The funeral arrangements were entrusted to the care of Messrs. Elliston and Cavell.

Three photographs of his funeral were printed in the same newspaper, showing: (1) Members of the University following the coffin to the burial; (2) Bearing the coffin through Trinity College gates after the service in its chapel; and (3) Dr T. Herbert Warren, President of Magdalen who attended the service.

The following obituary appeared in The Times on 10 October 1913:


We much regret to announce the death of Professor Robinson Ellis, Corpus Professor of Latin in the University of Oxford, which occurred at 7.30 last night at the Acland Home, where he recently underwent an operation. His death removes a figure long familiar in Oxford and a most assiduously industrious scholar who had won for himself a position as a Latinist second to none living. He had lectured last term.

Robinson Ellis, the third son of James Ellis, was born at Barming, in Kent, in 1834. He was educated first at Elizabeth College, Guernsey, and afterwards at Rugby, whence he went up to Oxford as a scholar of Balliol in 1852. He took a first class in Moderations in 1854 and a first in Literae Humaniores in 1856, having won in 1855 the Ireland scholarship and the Chancellor’s prize for Latin verse, the subject being Israelitae Palaestinam occupantes. He added to these honours the Boden scholarship for Sanskrit in 1858, in which year he was elected to a Fellowship at Trinity College, and began his residence, which terminates with his death, in the set of rooms situated over the senior common-room and looking down upon the small enclosure of the Fellows’ garden adjoining the grounds of Balliol. Trinity was smaller than it is now; the new buildings had not been built; and there were fewer undergraduates. Ellis became a lecturer in philosophy in 1861 and vice-president in 1972. He was a classical moderator in 1861, 1862, and 1872. In 1870, his scholarship having become widely known by the publication three years before of the first instalment of his work on Catullus, he became Professor of Latin at University College, London, and he retained the chair for 10 years.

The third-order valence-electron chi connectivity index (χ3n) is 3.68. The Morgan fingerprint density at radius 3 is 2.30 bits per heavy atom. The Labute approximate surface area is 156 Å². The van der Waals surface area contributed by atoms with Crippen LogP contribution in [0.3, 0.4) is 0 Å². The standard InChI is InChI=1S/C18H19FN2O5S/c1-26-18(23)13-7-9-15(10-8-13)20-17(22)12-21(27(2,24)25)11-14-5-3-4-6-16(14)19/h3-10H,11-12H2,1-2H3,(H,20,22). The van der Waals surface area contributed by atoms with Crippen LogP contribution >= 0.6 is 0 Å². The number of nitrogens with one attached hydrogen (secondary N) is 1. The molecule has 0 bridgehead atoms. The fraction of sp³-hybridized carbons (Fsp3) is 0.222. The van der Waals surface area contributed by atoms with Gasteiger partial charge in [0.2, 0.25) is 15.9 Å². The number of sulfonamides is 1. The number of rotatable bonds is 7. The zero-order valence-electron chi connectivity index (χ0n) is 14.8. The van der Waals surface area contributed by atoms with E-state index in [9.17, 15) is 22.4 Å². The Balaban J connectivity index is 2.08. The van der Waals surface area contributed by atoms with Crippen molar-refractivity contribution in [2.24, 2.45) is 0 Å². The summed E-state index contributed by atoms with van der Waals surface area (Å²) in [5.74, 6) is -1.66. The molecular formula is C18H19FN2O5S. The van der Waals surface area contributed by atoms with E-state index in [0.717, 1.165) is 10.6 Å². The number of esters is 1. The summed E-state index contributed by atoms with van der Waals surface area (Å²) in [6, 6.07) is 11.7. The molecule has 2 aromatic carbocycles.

In 1883 he was appointed Reader in Latin at Oxford, and in 1893 he was elected to the Corpus Professorship, being the fourth holder of that office, his immediate predecessor being Henry Nettleship. His appointment necessitated his resigning his Fellowship at Trinity; but the college at once made him an honorary Fellow. He was deeply attached to Trinity and continued to take part in its social life, lecturing occasionally, and taking undergraduates in composition. Though living a good deal alone, he was by no means averse from the society of undergraduates, many of whom must have carried away with them pleasant recollections of private evening meals in his dimly lit rooms — for he suffered much from bad eyes — or of dinner parties in the old bursary, where he played the host to what was sometimes a rather oddly assorted company. He had travelled a good deal for the purposes of study; he was fond of hearing music; and his tall, bent, spare figure was for years a familiar sight as he walked in the Parks and elsewhere; but constant trouble with his eyes and health never very robust, added to the preoccupations of his work, had made him compulsorily much of a recluse.

Not a few of the best scholars, both in Greek and Latin, of Oxford during the 30 years which have elapsed since he returned as Reader, were attached to him not only by gratitude for his services but by the tie of personal friendship Amongst these may be counted such men as Mr. A. C. Clark, appointed the other day as his deputy, Mr. S. G. Owen, of Christ Church, Professor A. Housman, who, after holding for some time the chair which Professor Ellis had himself occupied in London, was elected to succeed Mayor at Cambridge, and Mr. D. A. Slater, Professor of Latin at Cardiff. He had a simplicity not always quite so unworldly, perhaps, as it appeared at first sight, and could say in his gentle way very pointed things, as, for instance, when he said, of a minor poet, very distinguished in other ways, that his verses might best be described by a parody of Gray:– “Beneath the great how far, but quite among the good!” or when he said to the present Poet Laureate that he was a great admirer of his poems because they contained so many unusual expressions. He had a high opinion of the scholarship of the present Prime Minister, to whom he wished on one occasion to award the Ireland Scholarship, differing from his colleagues. “I wanted to give it to him,” he said, “not because he was the abler man, though he was that, but because he was the better scholar.” He had a considerable knowledge of modern poetry. He was a friend as well as contemporary of Swinburne at Balliol.